By Paul Bowersox
Such was the provocative title of the Focus on Communications Workshop held at the 2014 American Nuclear Society Annual Meeting on the afternoon of Wednesday, June 19.
Nuclear energy is not in a great place right now in the United States (although globally it is a different story). A few nuclear plants have closed recently in the United States, while a few are under construction—but there are no “new orders” coming in. A short list of other nuclear plants are at risk. Some anticipate great things from small modular reactors someday—some remain skeptical. Public support wavers around 50/50 nationally in Gallup polls. What to do? My report from the workshop follows.
After a rather interesting and timely short interchange on how cyclotron gamma irradiation could solve certain problems of secondary fermentation in wine… the workshop got down to business. An important discussion on effective communication methods and strategies for nuclear energy was led by Mimi Limbach of Potomac Communications Group, using detailed polling data. The meeting then turned to the politics and economics of nuclear energy, led by ANS Washington representative Craig Piercy.
In the United States, natural gas prices are low due to the “fracking boom,” and will remain low in the near future, making gas an attractive option for new power plants. Meanwhile, while our economy is growing very slowly, so is electricity demand. In past decades electricity demand in the United States grew multiple percent each year, occasionally even in double digits—now, it’s about 1 percent growth per year. Electricity capacity certainly needs to be replaced in coming years, but not so much added. This is in marked contrast to developing countries around the globe, where nearly all new electrical generation that is added to global supply, will be added. And it will be a lot.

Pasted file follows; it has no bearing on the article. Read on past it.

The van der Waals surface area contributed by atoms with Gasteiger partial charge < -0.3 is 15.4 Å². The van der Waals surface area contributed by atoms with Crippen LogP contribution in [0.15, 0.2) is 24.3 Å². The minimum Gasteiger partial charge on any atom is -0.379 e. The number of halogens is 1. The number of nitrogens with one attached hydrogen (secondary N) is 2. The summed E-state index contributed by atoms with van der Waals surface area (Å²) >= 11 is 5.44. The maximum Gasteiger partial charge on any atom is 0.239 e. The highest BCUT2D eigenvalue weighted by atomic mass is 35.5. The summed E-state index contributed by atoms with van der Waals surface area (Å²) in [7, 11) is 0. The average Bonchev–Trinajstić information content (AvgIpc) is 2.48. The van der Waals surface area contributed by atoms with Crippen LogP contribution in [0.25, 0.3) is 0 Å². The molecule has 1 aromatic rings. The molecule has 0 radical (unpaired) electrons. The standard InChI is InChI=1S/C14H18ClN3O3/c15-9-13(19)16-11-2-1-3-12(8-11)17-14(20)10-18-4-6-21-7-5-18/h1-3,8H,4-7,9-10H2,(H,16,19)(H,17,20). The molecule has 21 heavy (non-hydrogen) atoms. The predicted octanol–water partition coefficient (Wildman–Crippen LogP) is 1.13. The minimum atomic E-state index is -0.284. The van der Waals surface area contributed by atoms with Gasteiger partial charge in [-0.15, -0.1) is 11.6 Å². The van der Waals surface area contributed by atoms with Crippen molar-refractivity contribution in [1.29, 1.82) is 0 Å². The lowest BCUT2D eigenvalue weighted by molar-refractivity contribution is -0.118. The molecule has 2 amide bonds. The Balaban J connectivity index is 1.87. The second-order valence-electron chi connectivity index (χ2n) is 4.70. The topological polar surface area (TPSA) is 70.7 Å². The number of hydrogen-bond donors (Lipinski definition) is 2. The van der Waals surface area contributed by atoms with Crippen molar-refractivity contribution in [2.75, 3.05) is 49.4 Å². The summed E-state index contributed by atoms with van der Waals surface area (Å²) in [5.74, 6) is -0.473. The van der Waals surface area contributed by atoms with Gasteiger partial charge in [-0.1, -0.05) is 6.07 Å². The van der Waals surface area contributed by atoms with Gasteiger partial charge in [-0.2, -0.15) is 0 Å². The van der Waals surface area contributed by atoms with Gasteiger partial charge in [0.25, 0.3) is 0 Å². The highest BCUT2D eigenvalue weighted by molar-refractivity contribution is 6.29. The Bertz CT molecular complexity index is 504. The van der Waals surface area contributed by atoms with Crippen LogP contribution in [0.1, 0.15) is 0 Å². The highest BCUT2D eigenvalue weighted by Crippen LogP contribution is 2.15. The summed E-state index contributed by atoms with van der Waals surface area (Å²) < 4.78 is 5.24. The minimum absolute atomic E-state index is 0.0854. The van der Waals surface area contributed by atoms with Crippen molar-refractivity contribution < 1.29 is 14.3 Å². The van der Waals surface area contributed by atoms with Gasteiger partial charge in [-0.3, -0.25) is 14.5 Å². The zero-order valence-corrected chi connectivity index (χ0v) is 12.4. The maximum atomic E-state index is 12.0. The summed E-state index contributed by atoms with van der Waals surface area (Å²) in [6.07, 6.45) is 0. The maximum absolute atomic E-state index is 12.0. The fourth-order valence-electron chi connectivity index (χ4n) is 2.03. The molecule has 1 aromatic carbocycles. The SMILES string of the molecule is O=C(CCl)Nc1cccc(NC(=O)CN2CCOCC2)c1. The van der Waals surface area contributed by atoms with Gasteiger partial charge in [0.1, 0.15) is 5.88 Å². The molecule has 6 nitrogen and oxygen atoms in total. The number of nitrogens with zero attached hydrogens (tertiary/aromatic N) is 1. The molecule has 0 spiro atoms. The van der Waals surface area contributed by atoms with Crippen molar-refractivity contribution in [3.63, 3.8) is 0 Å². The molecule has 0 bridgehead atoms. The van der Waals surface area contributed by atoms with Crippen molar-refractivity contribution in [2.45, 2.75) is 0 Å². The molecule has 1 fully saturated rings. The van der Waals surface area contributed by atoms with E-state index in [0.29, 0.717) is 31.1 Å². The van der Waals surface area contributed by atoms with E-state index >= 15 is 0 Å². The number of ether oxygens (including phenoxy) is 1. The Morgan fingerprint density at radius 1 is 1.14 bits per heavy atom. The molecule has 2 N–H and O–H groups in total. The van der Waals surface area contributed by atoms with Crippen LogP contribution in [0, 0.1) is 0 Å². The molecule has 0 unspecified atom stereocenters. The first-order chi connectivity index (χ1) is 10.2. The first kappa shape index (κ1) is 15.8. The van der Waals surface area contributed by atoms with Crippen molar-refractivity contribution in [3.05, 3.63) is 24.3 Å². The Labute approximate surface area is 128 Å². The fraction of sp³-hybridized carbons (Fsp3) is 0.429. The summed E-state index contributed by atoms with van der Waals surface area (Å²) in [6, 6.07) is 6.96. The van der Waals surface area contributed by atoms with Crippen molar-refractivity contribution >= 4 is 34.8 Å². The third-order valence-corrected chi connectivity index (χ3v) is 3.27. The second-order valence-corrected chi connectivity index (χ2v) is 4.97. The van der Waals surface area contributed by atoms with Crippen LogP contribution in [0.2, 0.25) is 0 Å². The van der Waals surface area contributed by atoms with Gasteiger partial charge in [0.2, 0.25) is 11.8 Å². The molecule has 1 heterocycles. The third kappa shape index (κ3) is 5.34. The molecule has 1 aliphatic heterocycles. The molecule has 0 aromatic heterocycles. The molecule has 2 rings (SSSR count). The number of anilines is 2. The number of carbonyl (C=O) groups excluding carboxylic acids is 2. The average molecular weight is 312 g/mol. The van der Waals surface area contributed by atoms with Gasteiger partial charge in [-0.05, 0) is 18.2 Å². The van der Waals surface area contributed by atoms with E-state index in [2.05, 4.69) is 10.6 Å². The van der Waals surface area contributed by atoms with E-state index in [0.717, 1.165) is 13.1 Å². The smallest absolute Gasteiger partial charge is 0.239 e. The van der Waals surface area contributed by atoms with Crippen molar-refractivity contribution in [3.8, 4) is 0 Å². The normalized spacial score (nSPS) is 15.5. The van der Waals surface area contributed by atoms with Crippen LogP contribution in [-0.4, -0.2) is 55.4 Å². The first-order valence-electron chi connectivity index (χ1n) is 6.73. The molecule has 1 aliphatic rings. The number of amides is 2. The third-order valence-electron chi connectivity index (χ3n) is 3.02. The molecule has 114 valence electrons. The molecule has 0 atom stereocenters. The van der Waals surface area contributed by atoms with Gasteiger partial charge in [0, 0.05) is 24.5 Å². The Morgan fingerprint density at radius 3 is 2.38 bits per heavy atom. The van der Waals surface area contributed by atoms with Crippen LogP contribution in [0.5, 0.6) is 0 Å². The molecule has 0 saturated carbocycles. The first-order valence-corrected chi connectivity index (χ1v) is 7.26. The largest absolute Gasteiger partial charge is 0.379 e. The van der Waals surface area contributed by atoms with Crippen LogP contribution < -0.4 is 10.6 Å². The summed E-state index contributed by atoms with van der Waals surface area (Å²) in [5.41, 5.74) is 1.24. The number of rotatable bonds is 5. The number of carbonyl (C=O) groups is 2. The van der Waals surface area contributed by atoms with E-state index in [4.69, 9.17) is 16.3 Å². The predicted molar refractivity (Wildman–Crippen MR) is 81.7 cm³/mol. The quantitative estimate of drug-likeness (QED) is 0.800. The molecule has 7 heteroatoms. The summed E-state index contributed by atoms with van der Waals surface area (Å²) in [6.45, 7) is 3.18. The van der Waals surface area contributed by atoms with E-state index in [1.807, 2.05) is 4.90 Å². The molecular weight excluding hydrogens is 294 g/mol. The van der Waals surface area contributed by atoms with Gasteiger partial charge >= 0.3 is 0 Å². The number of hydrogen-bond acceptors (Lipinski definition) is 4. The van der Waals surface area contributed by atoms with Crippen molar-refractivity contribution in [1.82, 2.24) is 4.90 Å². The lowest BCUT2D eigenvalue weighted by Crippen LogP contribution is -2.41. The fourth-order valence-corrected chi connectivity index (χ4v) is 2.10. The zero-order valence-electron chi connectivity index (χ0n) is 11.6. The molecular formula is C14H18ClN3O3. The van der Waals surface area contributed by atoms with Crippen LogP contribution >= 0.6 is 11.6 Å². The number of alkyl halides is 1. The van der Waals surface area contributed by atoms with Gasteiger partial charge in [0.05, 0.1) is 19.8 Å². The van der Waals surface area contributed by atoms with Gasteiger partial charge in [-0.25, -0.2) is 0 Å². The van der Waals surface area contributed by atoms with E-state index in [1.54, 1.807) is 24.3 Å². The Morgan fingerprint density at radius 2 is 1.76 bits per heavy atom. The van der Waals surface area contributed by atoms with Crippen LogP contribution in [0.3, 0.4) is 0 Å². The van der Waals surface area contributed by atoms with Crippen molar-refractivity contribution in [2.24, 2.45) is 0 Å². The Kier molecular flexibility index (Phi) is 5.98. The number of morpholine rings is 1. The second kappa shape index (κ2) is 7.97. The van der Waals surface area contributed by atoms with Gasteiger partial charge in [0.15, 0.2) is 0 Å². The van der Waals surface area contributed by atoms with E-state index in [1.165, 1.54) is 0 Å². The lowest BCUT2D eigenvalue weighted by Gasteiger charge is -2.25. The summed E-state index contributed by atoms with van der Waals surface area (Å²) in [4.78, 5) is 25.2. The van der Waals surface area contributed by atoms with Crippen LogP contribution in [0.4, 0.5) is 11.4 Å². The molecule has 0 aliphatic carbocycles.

The biggest opportunities for U.S. nuclear will be overseas, as all trends indicate. But at the same time, Piercy pointed out that the U.S. nuclear industry has to be strong domestically to be strong internationally.
EPA carbon rule
The U.S. Environmental Protection Agency about a month ago released a proposed rule for state-by-state requirements on lowering carbon output from power plants, and there are big differences in the levels of required carbon cuts among individual states. The one major outlier is Vermont, where the EPA proposes no carbon reduction from current levels at all. No doubt this is due to the scheduled closing of the Vermont Yankee nuclear plant. The EPA must recognize that making up for all of Vermont Yankee’s essentially carbon-free electricity, with other sources of essentially carbon-free electricity, will be a tough and expensive job all by itself. What a waste, some might say.
The workshop discussion brought forward a rather remarkable point: To comply with the EPA, many U.S. states do have the option to build one big nuclear plant, retire a couple of coal plants, and “call it a day and job well done.” Will they? Regardless, more of the focus for ANS will now apparently shift to the states, and especially on convincing the states to include nuclear in their energy portfolios.
In effect this will be changing Renewable Energy Portfolios, which 29 states have, into Clean Energy Portfolios. A change of one word will mean a lot for U.S. nuclear energy. That is, it would be a change in state policies so that nuclear gets some credit for being low carbon.
An interesting discussion on industrial electricity prices in Germany ensued. Piercy noted that electricity prices have roughly doubled in Germany since 2008, when the country began its great experiment in nuclear energy phaseout, and then a more rapid phaseout after Fukushima. Will the United States travel down this de-industrializing road? Germany’s experience may serve as a very informative example—and warning.
A realistic US nuclear policy agenda